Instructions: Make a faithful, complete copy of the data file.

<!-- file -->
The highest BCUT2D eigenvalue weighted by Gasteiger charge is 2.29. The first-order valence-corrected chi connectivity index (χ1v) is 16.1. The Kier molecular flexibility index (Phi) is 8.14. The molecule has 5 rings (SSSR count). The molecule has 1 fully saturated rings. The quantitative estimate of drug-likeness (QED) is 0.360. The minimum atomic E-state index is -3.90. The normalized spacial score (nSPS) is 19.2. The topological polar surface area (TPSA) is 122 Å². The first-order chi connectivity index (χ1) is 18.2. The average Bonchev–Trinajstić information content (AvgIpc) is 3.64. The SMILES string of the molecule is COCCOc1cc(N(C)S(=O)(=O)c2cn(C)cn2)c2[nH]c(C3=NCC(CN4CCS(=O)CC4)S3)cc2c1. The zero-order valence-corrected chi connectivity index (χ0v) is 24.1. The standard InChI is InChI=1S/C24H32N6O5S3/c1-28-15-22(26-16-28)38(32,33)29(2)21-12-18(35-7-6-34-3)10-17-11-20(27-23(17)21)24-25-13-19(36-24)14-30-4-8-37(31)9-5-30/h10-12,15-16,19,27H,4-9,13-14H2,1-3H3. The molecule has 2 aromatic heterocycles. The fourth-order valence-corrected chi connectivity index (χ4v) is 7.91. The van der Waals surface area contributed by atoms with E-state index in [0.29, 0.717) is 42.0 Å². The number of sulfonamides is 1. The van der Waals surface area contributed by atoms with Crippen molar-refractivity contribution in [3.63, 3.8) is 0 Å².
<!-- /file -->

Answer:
The highest BCUT2D eigenvalue weighted by Gasteiger charge is 2.29. The first-order valence-corrected chi connectivity index (χ1v) is 16.1. The Kier molecular flexibility index (Phi) is 8.14. The molecule has 5 rings (SSSR count). The molecule has 1 fully saturated rings. The quantitative estimate of drug-likeness (QED) is 0.360. The minimum atomic E-state index is -3.90. The normalized spacial score (nSPS) is 19.2. The topological polar surface area (TPSA) is 122 Å². The first-order chi connectivity index (χ1) is 18.2. The average Bonchev–Trinajstić information content (AvgIpc) is 3.64. The SMILES string of the molecule is COCCOc1cc(N(C)S(=O)(=O)c2cn(C)cn2)c2[nH]c(C3=NCC(CN4CCS(=O)CC4)S3)cc2c1. The zero-order valence-corrected chi connectivity index (χ0v) is 24.1. The standard InChI is InChI=1S/C24H32N6O5S3/c1-28-15-22(26-16-28)38(32,33)29(2)21-12-18(35-7-6-34-3)10-17-11-20(27-23(17)21)24-25-13-19(36-24)14-30-4-8-37(31)9-5-30/h10-12,15-16,19,27H,4-9,13-14H2,1-3H3. The molecule has 2 aromatic heterocycles. The fourth-order valence-corrected chi connectivity index (χ4v) is 7.91. The van der Waals surface area contributed by atoms with E-state index in [0.29, 0.717) is 42.0 Å². The number of sulfonamides is 1. The van der Waals surface area contributed by atoms with Crippen molar-refractivity contribution in [3.63, 3.8) is 0 Å².